The market might be saturated with a variety of tablet devices, and few have been as successful as Apple’s iPad. However, Amazon, who has long sold their Kindle E-Reader, entered the competitive tablet landscape last year with their Kindle Fire. And today, the company announced its successor, along with a new e-reader. We were on hand to view it in the flesh.
There were a total of four new devices introduced at today’s Amazon press event. These include the Paperwhite e-reader, the 7-inch Kindle Fire HD, the 8.9-inch Kindle Fire HD, and the 8.9-inch Kindle Fire HD with 4G LTE connectivity. They’re priced very competitively and boast a variety of features that we’ve come to expect from Amazon.
The Paperwhite was the first, and probably the most lackluster of devices we saw today. That isn’t to say it isn’t worth its weight in gold. In fact, this will probably be the more successful of the four since its price point ($119 without 3G and $189 with) is lower, and addresses a much vaster need; reading of books and magazines. Compared to Amazon’s e-readers of a generation of before this one boasts 62% more pixels, a 25% high contrast ratio, a built-in front light, and a miraculously long battery life of 8 weeks. The capacitive touchscreen measures 6-inches diagonally and looks to be Amazon’s best yet. With a weight of 7.5 ounces, and a thickness of 9.1mm carrying, around this e-reader should be anything but a cumbersome experience. If you’re willing to pay the $80 premium, bringing the total price to $189, you’ll receive lifetime 3G connectivity, allowing you to download books any where in the US as well as listen to a good chunk of them in your car thanks to a partnership with Audible, something they’re calling “Immersion Reading” – the example we saw/heard included Sam Jackson as the narrator. Both versions of the Paperwhite begin shipping October 1st, while the cheapo Kindle, which dropped in price from $79 to $69, ships today.
Following that the CEO of Amazon, Jeff Bezos, introduced the new Kindle Fire, the Kindle Fire HD. Honestly, this was no surprise and was predicted, though we didn’t know what specs to expect. As previously mentioned this tablet will arrive in two sizes; 7-inch and 8.9-inch. Both sport HD screens, though the 7-inch model includes a 1280×800 resolution, while the 8.9-inch a 1920×1200 display.
Following suit, the smaller 7-inch Kindle Fire HD includes a 1.2GHz dual-core processor. On the other hand its larger brother has a slightly faster 1.5GHz dual processor. Despite Amazon focusing much of their time on the cloud, they believe that 8GB is just too little room in this day and age, especially when an HD movie can weigh in at over 2GB. As a result both Kindle Fire HDs include 16GB of storage, and for an added cost ($50 and $70 respectively) you can bump the storage to 32GB. And for a serious premium, $499 to be specific, you can be the proud owner of the Kindle Fire HD with 4G LTE wireless connectivity. In a traditional Amazon like fashion, you won’t pay a monthly fee for the 4G access. But don’t get too excited, as there is a nominal, yearly charge of $50. This will provide you with up to 250MB of data per month (not sure how they’ll handle overages). Nevertheless, this is vastly cheaper than Apple’s offering, even if the bandwidth is significantly limited. Other features include Dolby Digital Audio, stereo speakers (suck it iPad), free unlimited cloud storage, dual-band WiFi with MIMO technology, a front facing HD camera, and I believe 1GB of RAM (this might be more).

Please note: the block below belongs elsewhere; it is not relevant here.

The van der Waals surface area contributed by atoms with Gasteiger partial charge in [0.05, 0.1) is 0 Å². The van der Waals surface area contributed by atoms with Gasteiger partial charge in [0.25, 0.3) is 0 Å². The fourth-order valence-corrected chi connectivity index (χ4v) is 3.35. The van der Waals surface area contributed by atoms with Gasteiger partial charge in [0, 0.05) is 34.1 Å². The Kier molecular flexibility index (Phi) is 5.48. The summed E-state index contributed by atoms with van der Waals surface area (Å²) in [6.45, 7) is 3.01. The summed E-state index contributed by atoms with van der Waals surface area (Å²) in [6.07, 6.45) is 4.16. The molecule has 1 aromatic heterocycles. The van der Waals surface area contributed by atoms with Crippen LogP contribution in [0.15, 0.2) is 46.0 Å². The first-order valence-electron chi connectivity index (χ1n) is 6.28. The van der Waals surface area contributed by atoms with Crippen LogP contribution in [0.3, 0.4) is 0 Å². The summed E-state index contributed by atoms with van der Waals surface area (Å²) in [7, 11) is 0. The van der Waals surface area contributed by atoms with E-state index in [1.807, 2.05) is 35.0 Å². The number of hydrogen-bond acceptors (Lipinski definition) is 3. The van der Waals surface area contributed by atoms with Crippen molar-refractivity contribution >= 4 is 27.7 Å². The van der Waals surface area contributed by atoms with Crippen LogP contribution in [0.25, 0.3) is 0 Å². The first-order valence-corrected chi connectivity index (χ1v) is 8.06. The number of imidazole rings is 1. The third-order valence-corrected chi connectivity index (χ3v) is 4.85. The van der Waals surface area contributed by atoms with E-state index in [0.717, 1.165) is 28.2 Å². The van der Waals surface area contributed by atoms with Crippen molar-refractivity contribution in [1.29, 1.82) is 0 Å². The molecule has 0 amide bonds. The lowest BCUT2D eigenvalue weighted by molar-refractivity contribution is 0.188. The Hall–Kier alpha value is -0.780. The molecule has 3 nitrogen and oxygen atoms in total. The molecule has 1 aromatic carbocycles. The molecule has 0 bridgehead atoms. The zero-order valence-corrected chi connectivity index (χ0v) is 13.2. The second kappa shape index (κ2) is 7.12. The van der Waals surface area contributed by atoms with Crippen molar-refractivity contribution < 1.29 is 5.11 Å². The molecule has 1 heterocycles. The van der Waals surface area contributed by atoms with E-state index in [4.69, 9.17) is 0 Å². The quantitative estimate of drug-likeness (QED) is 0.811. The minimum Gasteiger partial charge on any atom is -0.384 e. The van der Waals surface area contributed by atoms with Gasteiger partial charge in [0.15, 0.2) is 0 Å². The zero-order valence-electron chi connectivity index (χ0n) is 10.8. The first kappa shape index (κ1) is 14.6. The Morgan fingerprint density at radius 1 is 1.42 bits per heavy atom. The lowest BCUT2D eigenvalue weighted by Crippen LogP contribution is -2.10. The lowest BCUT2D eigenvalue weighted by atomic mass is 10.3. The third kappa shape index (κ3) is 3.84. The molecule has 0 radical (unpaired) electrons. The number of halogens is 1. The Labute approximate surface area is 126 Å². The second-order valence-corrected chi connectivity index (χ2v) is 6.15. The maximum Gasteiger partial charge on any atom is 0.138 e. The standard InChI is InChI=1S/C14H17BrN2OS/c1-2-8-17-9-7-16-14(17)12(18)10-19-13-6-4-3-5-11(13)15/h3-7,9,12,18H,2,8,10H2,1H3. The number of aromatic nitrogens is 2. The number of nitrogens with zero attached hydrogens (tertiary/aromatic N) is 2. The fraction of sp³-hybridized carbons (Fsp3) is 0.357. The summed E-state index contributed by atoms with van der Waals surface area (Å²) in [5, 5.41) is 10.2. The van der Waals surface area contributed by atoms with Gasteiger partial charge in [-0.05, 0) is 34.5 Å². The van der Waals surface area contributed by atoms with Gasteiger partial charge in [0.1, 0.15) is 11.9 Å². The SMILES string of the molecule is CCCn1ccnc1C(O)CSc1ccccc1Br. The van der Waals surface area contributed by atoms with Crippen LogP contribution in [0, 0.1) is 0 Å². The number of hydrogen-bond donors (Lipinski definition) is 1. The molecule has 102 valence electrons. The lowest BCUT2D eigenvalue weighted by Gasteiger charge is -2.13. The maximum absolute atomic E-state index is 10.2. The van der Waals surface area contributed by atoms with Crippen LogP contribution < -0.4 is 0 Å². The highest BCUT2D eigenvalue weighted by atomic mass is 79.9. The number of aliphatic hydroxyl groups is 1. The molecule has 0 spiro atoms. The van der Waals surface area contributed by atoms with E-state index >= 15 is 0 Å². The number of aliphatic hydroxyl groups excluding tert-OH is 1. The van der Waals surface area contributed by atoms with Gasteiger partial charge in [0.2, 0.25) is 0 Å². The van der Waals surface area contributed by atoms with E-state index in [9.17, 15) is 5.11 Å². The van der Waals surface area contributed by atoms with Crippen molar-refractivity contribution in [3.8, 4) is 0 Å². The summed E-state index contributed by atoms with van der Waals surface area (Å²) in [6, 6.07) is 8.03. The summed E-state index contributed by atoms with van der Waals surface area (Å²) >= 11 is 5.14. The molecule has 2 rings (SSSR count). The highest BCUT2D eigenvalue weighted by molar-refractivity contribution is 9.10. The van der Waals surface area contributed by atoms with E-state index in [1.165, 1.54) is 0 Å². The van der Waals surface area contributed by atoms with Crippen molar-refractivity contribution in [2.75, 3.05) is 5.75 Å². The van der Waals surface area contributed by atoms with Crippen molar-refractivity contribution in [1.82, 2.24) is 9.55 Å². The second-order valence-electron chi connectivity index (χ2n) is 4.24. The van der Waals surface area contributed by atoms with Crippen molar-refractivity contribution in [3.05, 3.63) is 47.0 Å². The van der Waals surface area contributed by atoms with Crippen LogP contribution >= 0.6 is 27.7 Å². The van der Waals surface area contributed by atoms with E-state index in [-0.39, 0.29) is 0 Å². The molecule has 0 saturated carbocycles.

Hardware aside, Amazon also introduced something they’re calling X-ray. It’s available on all Kindle’s moving forward, be it a book, movie or TV show. Within a book, readers will be able to view a character list, how many times they appear, as well as a variety of other information. Cool, but not as cool as X-Ray for movies. Partnering with IMDB, Amazon is able to show you the associated actors by displaying a small window laid over the movie. But instead of listing the entire cast, Amazon has somehow able to detect whose on screen and only show their information. It’s a remarkable feature and one that will surely see emerge in other tablets, provided of course Amazon doesn’t have a patent on the tech.
Nevertheless, the new Kindle Fires poise a significant threat to Apple and those alike. The vastly low price point, comparable feature set to any Android device, integration of Amazon services including Prime, and a 4G LTE offering that is the cheapest in the industry, sets a high, if not unsurmountable benchmark that no other competitor would dare try to achieve. If they do, they’ll probably lose their shirt.